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Publication numberUS3952987 A
Publication typeGrant
Application numberUS 05/517,467
Publication dateApr 27, 1976
Filing dateOct 24, 1974
Priority dateOct 24, 1974
Publication number05517467, 517467, US 3952987 A, US 3952987A, US-A-3952987, US3952987 A, US3952987A
InventorsKenneth A. Bevington
Original AssigneeBevco Precision Manufacturing Company
Export CitationBiBTeX, EndNote, RefMan
External Links: USPTO, USPTO Assignment, Espacenet
Chair adjustment construction
US 3952987 A
A chair construction of the type including a base with an upstanding supporting tube and a seat with a depending tube telescopically fitted within the upstanding tube, includes an improved height adjustment mechanism for the seat. A manually operated handle or trigger on the upstanding tube has an inclined planar tab that fits into any one of a plurality of slots defined in the depending tube to provide desired seat elevation. The tubes have a hexagonal cross section with complementary wedge surfaces so that the depending tube is guided by the planar tab into wedging engagement with the upstanding tube.
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What is claimed is:
1. In a chair construction of the type including a base having an upstanding supporting tube, and a seat with a depending guide tube connected at its upper end to said seat, said depending tube being telescopically fitted within said upstanding tube, the improvement comprising an elevation adjustment mechanism for the telescoped tubes;
said mechanism including a plurality of verically spaced openings, each opening defining a substantially horizontal planar bearing surface in said depending tube;
a lever arm attached to one side of said upstanding tube, said lever arm including a downwardly inclined member having a planar surface for engaging the bearing surface through a chosen one of said openings;
means for normally biasing said lever member downwardly into said one opening; and
said tubes including at least a pair of engaging, complementary, wedge surfaces generally opposite said lever arm, whereby the depending tube wedge surface is directed by said inclined member into frictional wedge locking engagement with the upstanding member wedge surface while simultaneously retaining said opening in alignment for engagement by said lever arm.
2. The improved chair construction of claim 1 wherein said lever arm includes a handle connected to the downwardly depending member, said handle being manually engageable to transport said downwardly depending member into and out of engagement with said openings.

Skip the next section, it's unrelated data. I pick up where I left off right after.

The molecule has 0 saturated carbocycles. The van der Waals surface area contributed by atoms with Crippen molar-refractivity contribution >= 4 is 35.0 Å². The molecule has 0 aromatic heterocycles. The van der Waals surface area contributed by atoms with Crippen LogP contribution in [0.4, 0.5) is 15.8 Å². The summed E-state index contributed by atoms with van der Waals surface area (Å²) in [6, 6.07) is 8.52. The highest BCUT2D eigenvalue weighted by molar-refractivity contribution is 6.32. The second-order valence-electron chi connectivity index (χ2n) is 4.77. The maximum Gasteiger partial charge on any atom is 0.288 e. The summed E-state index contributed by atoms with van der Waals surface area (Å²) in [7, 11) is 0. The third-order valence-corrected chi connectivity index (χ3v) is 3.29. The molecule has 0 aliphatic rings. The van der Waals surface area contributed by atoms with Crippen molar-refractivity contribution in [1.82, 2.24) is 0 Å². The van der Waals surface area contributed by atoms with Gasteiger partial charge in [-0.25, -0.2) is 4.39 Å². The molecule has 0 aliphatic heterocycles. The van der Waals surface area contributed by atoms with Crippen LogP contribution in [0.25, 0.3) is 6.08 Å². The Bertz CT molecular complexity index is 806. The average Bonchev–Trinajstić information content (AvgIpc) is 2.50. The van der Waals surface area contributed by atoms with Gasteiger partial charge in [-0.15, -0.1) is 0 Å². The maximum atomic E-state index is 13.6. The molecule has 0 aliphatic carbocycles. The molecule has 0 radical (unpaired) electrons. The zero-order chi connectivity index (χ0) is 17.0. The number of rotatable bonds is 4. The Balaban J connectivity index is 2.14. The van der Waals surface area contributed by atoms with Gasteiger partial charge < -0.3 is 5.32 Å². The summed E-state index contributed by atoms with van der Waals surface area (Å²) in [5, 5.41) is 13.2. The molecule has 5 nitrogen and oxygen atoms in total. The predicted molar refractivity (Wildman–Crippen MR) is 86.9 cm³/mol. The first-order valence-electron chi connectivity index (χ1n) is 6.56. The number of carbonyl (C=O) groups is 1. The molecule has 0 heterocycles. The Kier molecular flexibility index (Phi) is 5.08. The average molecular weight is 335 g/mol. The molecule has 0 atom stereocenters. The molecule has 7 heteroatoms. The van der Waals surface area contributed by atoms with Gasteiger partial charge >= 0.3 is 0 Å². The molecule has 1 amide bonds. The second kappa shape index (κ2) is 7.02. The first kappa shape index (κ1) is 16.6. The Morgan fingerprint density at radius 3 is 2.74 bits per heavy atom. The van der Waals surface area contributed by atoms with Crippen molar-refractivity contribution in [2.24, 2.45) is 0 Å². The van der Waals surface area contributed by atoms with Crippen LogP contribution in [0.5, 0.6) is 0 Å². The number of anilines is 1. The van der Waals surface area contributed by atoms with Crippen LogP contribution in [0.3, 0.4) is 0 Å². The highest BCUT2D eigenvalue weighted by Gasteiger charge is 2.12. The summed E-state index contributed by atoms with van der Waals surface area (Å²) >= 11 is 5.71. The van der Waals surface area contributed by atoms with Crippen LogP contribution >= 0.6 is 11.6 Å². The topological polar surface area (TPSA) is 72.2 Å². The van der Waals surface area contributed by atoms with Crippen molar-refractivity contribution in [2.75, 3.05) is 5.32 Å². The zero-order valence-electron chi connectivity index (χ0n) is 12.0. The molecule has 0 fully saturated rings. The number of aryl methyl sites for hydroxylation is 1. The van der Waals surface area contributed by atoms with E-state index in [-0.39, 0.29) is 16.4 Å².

3. The improved chair construction of claim 1 wherein said openings comprise slots transverse to the longitudinal axis of said tubes and wherein said downwardly inclined member comprises a planar tab for engaging said slots.
4. The improved chair construction of claim 1 wherein said tubes have the same cross sectional shape and each tube includes at least two surfaces parallel to the longitudinal axis thereof joined together to define an included acute angle.
5. The improved chair construction of claim 4 wherein said tubes have a hexagonal cross section.
6. The improved chair construction of claim 4 wherein said angle includes said downwardly inclined member.
7. The improved chair construction of claim 1 wherein said downwardly inclined member has a locking position and a release position, said member engaging the top edge of said tube and simultaneously engaging the top of one opening when in the locking position.
8. The improved chair construction of claim 1 including stop means on said lever arm to limit the biased travel of said lever arm.
9. The improved chair construction of claim 1 wherein said lever arm projects over the top edge of the upstanding tube and into said tube.

This invention relates to an improved chair construction, and more particularly, to an adjustment mechanism for adjusting the elevation of a chair seat.

U.S. Pat. No. 3,285,555 issued Nov. 15, 1966 to Kenneth A. Bevington for a Chair Construction discloses a chair which includes a leg or support section and a seat section. These sections interconnect by means of telescoping tubes. The height or elevation of the seat of the chair construction can be adjusted by movement of the telescoping tubes relative to each other. Insertion of a locking member in one of a plurality of openings in one of the tubes and compression from a locking clamp member about the tubes maintains the seat at the desired elevation.

This particular construction works extremely well and is commercially successful. However, the construction requires manipulation of a clamping mechanism before adjustment of the elevation of the seat. As a result, an alternative construction was designed and was the subject matter of a patent application, Ser. No. 646,615 filed June 16, 1967, now abandoned. This abandoned application discloses a pair of telescoping tubes cooperative with a lever handle or trigger attached to the outside tube to engage slots defined in the inside tube. This particular construction, though workable, tended to produce a loose, unsatisfactory fit between the telescoping tubes. In other words, the tubes were not rigid relative to each other even though ease of adjustment of the tubes was improved.